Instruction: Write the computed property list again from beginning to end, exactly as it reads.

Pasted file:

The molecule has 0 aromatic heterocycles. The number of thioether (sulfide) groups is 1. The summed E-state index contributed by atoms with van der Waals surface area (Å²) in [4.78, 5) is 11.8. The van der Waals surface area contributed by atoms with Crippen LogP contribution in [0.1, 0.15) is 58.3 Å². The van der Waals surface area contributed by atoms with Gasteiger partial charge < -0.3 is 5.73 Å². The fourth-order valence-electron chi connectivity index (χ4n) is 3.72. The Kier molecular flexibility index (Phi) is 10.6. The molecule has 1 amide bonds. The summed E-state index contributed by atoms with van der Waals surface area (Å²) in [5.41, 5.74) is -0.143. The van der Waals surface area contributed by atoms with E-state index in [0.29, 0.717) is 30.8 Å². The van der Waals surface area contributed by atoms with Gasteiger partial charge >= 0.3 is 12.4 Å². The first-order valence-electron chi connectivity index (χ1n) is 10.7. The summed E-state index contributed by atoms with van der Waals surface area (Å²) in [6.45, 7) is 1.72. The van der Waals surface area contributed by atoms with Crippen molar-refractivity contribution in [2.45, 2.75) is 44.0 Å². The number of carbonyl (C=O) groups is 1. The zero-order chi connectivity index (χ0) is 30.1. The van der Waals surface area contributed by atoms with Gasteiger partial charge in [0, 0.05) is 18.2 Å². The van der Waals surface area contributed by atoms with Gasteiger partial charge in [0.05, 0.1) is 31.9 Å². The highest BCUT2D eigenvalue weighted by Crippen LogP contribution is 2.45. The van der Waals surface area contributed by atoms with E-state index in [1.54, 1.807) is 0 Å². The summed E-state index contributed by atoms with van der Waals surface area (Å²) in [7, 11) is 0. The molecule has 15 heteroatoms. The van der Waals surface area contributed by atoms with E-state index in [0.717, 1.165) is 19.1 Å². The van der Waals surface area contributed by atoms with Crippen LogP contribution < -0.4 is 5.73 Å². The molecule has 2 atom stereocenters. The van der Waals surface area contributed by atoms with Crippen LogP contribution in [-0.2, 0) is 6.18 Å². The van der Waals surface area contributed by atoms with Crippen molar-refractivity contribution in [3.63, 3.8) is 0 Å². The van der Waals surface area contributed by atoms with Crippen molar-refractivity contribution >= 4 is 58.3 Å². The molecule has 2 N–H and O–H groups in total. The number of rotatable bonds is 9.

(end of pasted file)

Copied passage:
The molecule has 0 aromatic heterocycles. The number of thioether (sulfide) groups is 1. The summed E-state index contributed by atoms with van der Waals surface area (Å²) in [4.78, 5) is 11.8. The van der Waals surface area contributed by atoms with Crippen LogP contribution in [0.1, 0.15) is 58.3 Å². The van der Waals surface area contributed by atoms with Gasteiger partial charge < -0.3 is 5.73 Å². The fourth-order valence-electron chi connectivity index (χ4n) is 3.72. The Kier molecular flexibility index (Phi) is 10.6. The molecule has 1 amide bonds. The summed E-state index contributed by atoms with van der Waals surface area (Å²) in [5.41, 5.74) is -0.143. The van der Waals surface area contributed by atoms with E-state index in [0.29, 0.717) is 30.8 Å². The van der Waals surface area contributed by atoms with Gasteiger partial charge >= 0.3 is 12.4 Å². The first-order valence-electron chi connectivity index (χ1n) is 10.7. The summed E-state index contributed by atoms with van der Waals surface area (Å²) in [6.45, 7) is 1.72. The van der Waals surface area contributed by atoms with Crippen molar-refractivity contribution in [2.45, 2.75) is 44.0 Å². The number of carbonyl (C=O) groups is 1. The zero-order chi connectivity index (χ0) is 30.1. The van der Waals surface area contributed by atoms with Gasteiger partial charge in [0, 0.05) is 18.2 Å². The van der Waals surface area contributed by atoms with Gasteiger partial charge in [0.05, 0.1) is 31.9 Å². The highest BCUT2D eigenvalue weighted by Crippen LogP contribution is 2.45. The van der Waals surface area contributed by atoms with E-state index in [1.54, 1.807) is 0 Å². The summed E-state index contributed by atoms with van der Waals surface area (Å²) in [7, 11) is 0. The molecule has 15 heteroatoms. The van der Waals surface area contributed by atoms with E-state index in [0.717, 1.165) is 19.1 Å². The van der Waals surface area contributed by atoms with Crippen LogP contribution < -0.4 is 5.73 Å². The molecule has 2 atom stereocenters. The van der Waals surface area contributed by atoms with Crippen LogP contribution in [-0.2, 0) is 6.18 Å². The van der Waals surface area contributed by atoms with Crippen molar-refractivity contribution in [3.63, 3.8) is 0 Å². The van der Waals surface area contributed by atoms with Crippen molar-refractivity contribution >= 4 is 58.3 Å². The molecule has 2 N–H and O–H groups in total. The number of rotatable bonds is 9.